A couple days ago, Robert Haas announced that he checked in the first iteration of parallel sequence scans in the Postgres 9.6 branch. And no, that’s not a typo. One of the great things about the Postgres devs is that they have a very regimented system of feature freezes to help ensure timely releases. Thus even though 9.5 just released its second beta, they’re already working on 9.6. So what is a sequence scan, and why does this matter?
Postgres has been lacking something for quite a while, and more than a few people have attempted to alleviate the missing functionality multiple times. I’m speaking of course, about parallel queries. There are several reasons for this, and among them include various distribution and sharding needs for large data sets. When tables start to reach hundreds of millions, or even billions of rows, even high cardinality indexes produce results very slowly.
I wasn’t able to write an article last week due to an unexpected complication regarding tests I was running to verify its contents. So this week, it’s going to be extra special! Also long. What’s the fastest way to load a Postgres table? If you believe the documentation, the COPY command is the best way to unceremoniously heave data into a table. Fortunately after all of our talk about partitions, our minds are primed and ready to think in chunks.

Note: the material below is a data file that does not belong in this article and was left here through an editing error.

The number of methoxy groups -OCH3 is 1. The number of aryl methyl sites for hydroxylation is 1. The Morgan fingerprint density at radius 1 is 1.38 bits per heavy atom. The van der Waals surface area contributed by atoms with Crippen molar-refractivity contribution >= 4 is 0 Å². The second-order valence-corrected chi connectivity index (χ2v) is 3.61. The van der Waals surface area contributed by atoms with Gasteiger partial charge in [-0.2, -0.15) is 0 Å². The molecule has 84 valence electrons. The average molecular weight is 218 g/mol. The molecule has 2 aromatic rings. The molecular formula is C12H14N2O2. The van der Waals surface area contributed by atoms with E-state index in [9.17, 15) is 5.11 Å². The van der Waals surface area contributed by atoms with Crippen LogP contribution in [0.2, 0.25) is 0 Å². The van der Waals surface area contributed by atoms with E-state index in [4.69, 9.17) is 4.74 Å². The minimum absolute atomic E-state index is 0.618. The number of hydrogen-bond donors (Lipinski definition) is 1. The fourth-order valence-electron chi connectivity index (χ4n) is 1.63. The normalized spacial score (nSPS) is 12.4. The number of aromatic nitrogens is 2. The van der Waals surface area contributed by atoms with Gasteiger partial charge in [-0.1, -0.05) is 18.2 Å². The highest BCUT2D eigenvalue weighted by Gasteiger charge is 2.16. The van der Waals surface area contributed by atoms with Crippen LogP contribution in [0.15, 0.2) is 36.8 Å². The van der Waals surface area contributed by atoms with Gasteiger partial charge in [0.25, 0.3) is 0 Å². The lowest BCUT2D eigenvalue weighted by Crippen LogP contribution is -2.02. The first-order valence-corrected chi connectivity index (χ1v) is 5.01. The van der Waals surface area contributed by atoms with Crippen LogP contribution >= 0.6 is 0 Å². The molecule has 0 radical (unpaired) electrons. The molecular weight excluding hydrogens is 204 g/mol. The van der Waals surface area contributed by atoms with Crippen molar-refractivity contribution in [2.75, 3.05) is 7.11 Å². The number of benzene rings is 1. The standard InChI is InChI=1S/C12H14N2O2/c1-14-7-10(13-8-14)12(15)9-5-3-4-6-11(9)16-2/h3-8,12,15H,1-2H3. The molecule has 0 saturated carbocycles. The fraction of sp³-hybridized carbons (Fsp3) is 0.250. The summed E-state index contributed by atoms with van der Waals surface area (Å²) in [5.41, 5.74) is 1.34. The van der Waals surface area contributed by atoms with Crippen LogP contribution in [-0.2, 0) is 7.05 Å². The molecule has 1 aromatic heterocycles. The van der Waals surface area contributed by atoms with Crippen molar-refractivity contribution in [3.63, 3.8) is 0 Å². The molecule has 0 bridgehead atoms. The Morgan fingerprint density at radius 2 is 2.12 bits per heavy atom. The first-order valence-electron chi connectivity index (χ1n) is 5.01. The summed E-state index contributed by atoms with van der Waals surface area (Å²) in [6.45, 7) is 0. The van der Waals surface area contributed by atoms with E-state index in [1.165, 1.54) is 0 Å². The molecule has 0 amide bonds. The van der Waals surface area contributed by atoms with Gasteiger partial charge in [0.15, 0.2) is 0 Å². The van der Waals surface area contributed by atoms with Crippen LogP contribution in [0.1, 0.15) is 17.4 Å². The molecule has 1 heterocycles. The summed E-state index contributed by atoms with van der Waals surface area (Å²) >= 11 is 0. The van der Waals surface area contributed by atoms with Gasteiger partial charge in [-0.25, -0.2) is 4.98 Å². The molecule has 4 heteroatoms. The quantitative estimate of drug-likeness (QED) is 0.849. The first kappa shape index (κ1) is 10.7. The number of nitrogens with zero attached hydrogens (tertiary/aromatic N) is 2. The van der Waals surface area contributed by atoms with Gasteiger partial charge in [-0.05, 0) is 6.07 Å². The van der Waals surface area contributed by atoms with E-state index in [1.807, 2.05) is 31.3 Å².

I’ve been talking about partitions a lot recently, and I’ve painted them in a very positive light. Postgres partitions are a great way to distribute data along a logical grouping and work best when data is addressed in a fairly isloated manner. But what happens if we direct a basic query at a partitioned table in such a way that we ignore the allocation scheme? Well, what happens isn’t pretty. Let’s explore in more detail.
We’re finally at the end of the 10-part Postgres (PostgreSQL) performance series I use to initiate new developers into the database world. To that end, we’re going to discuss something that affects everyone at one point or another: index criteria. Or to put it another way: Why isn’t the database using an index? It’s a fairly innocuous question, but one that may have a surprising answer: the index was created using erroneous assumptions.